September, 2021 | The Law Offices of Gregory D. Jordan

Texas Court Issues Opinion in Business Dispute Case Involving E-Signed Arbitration Agreement

Recently, a state appellate court issued an opinion in a Texas business dispute case involving one party’s claim that it never signed an arbitration agreement. The case Aerotek v. Boyd illustrates the challenges companies may face when using electronic signatures. However, the court ultimately held that an electronically signed document is valid, even in the face of the signing party’s claim they never signed the document, provided the party attempting to enforce the contract can show that the program contained sufficient security procedures.

The Facts of the Case

Aerotek is a company that hires workers for its client companies. Aerotek employs hundreds of thousands of workers across the country. To make the hiring process more efficient, it has developed an online-only hiring platform. The platform works much like any other online account; users create a username and password, answer security questions, and use their login information to complete the hiring process.

Among the documents provided to applicants is an Electronic Disclosure Agreement (EDA). When a prospective employee signs the EDA, they agree to be bound by the hiring documents, “as though they were in writing.” One of these documents is an arbitration agreement.

The plaintiffs in the case are several employees, all of whom completed the online onboarding process. Each plaintiff electronically signed the arbitration agreement; however, they all denied ever being presented with the agreement. For various reasons, the employees challenged the arbitration agreement, claiming the agreement could not legally bind them.

In support of enforcing the arbitration agreement, Aerotek presented two witnesses. One witness was a 20-year employee of Aerotek who helped the software developer come up with the online platform. She testified to the hiring process and explained that there had only been one glitch with the system that prevented applicants from responding to the emails they were sent and had nothing to do with the delivery of the arbitration agreement.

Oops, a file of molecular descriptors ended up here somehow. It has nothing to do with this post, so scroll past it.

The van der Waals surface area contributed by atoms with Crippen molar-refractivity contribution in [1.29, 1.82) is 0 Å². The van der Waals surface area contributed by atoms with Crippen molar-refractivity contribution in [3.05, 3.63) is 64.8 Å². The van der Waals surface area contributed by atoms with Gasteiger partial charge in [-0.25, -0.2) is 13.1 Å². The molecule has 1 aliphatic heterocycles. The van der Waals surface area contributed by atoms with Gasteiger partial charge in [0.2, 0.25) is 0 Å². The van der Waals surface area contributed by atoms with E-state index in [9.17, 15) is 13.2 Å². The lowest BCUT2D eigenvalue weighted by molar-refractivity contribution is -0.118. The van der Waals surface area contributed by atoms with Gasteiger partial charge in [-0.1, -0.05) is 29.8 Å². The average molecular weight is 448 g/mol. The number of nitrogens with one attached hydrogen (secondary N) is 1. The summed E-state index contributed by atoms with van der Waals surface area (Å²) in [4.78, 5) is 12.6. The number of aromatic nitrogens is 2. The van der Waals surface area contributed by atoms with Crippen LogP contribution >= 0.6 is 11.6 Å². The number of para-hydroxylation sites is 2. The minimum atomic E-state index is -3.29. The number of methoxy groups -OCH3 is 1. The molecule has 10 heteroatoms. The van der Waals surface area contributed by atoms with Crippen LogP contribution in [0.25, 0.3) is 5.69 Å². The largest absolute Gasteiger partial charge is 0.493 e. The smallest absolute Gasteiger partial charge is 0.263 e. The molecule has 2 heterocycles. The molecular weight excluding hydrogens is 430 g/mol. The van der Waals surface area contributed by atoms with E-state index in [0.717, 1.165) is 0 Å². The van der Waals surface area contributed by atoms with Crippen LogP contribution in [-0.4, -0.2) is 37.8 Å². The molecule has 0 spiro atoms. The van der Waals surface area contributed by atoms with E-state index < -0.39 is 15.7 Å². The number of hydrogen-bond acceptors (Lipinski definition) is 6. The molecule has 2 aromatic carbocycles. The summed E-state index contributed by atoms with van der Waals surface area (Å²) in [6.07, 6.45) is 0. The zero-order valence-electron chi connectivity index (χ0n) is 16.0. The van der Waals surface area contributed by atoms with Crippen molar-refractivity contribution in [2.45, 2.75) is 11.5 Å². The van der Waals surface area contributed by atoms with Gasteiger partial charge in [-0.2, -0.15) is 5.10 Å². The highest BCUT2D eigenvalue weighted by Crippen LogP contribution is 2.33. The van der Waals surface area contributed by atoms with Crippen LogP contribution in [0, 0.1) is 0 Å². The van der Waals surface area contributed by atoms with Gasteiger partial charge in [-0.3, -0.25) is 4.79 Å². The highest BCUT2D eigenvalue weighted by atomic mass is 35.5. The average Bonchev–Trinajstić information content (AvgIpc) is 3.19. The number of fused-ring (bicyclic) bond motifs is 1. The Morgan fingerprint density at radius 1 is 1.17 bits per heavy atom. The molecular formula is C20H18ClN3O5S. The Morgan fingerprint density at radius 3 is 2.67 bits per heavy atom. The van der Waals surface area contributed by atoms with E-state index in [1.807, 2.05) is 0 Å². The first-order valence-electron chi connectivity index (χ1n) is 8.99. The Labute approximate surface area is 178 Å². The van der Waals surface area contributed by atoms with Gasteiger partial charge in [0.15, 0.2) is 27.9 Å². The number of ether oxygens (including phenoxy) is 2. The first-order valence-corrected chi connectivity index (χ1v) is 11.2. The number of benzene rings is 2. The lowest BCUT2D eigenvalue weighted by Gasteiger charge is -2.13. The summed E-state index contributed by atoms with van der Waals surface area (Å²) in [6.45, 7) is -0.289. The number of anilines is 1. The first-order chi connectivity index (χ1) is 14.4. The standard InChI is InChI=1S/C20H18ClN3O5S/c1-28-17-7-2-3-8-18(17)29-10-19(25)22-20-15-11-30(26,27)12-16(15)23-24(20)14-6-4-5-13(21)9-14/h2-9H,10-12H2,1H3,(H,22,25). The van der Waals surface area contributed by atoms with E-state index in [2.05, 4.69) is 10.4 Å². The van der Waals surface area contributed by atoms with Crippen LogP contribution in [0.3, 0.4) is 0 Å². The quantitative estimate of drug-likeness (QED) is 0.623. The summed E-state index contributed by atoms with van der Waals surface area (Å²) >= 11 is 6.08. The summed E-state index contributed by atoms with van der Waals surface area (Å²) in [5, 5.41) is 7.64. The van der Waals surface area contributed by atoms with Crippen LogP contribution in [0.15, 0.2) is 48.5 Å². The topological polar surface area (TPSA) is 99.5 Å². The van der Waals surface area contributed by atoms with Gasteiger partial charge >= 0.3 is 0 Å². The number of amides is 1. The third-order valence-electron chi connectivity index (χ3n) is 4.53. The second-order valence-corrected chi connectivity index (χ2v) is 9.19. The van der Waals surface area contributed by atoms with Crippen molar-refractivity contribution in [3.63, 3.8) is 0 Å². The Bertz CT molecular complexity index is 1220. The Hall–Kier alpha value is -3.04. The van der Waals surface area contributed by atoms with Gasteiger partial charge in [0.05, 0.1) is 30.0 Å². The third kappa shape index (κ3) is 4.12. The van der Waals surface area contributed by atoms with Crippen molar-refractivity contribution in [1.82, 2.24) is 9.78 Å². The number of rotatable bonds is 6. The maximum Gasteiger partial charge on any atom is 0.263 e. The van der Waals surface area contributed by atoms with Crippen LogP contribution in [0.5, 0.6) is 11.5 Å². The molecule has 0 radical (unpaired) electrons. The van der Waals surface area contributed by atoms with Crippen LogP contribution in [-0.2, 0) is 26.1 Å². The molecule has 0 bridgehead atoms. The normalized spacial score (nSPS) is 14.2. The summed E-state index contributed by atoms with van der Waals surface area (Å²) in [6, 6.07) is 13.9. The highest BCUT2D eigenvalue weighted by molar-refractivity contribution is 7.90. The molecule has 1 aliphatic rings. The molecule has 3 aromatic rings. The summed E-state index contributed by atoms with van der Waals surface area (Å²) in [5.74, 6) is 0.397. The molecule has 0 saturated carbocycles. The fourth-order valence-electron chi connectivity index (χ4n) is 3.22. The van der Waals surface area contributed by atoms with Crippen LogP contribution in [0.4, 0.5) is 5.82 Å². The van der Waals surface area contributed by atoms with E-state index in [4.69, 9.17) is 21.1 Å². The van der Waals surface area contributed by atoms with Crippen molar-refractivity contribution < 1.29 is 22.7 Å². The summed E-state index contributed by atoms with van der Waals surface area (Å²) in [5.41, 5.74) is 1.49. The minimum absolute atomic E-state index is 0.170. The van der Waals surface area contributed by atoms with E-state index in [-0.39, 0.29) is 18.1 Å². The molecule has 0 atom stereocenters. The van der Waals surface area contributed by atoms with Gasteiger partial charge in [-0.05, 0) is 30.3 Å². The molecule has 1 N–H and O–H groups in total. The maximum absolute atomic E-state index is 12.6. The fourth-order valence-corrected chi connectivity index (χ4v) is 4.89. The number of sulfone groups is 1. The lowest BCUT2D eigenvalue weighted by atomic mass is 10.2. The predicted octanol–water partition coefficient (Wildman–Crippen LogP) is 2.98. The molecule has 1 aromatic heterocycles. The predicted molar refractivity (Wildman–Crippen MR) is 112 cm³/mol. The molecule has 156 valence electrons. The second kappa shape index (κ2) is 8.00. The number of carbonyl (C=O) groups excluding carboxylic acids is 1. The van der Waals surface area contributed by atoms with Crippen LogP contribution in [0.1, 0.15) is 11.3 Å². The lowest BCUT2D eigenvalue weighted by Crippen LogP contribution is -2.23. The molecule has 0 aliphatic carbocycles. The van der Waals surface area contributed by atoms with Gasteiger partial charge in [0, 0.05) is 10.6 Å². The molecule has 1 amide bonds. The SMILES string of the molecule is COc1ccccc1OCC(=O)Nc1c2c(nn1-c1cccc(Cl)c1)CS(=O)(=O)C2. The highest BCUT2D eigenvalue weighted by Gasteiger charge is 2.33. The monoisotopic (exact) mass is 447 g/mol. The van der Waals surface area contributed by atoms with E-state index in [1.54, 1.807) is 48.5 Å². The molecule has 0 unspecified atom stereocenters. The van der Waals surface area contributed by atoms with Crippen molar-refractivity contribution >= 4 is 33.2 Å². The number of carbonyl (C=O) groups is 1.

The other Aerotek witness was an administrative assistant who helped one of the plaintiffs complete the online application. She explained that she had helped hundreds of employees and, although she did not specifically recall assisting the plaintiff, she followed the same routine every time. Essentially, she would ensure that the applicant completed each form before continuing and would regularly get the applicant’s consent to continue the process.

In response, the plaintiffs presented signed affidavits that they did not receive a copy of the arbitration agreement.

The trial court denied Aerotek’s motion to compel arbitration. The trial court indicated that Aerotek needed to present the software developer to establish that the system was operational and contained the necessary security features. Aerotek appealed to the state’s high court.

The Appellate Opinion

The Texas Supreme Court began its analysis by noting that, to compel arbitration, a party must prove that the agreement exists. This requires the party attempting to compel arbitration to show that the other party consented to the contract.

The court then went on to review the lower court’s findings, which were that the employees’ actual signatures were not on the signed agreement (because they were electronically signed). The supreme court noted that it was required to credit the trial court’s finding. However, that did not end the inquiry, as if the parties agree to complete a document electronically, “an “electronic signature is attributable to a person if it was the act of the person.” The court noted that this could be shown “in any manner, including a showing of the efficacy of any security procedure applied to determine the person to which the electronic record or electronic signature was attributable.”

Here, the court held that Aerotek’s witnesses presented sufficient testimony regarding the security features of the online hiring platform. The court explained that the witnesses’ testimony conclusively established that it would be impossible for the employees to have bypassed the arbitration agreement without signing it. Thus, the court found that the electronic signatures were attributable to the employees and reversed the lower court’s denial of Aerotek’s motion to compel arbitration.

Are You Dealing with a Texas Business Law Dispute?

When success matters, every decision you make for yourself or your business is essential. Choosing which Austin business dispute attorney to handle your case is no exception. Attorney Gregory D. Jordan has over 30 years of experience helping businesses of all types deal with the full range of legal issues they confront, including arbitration disputes, breach of contract claims, allegations of fraud, and more. Attorney Jordan can confidently help you face any problem your business is facing head-on. To learn more about how we can help your business effectively overcome its legal issues, call 512-419-0684 to schedule a consultation today.

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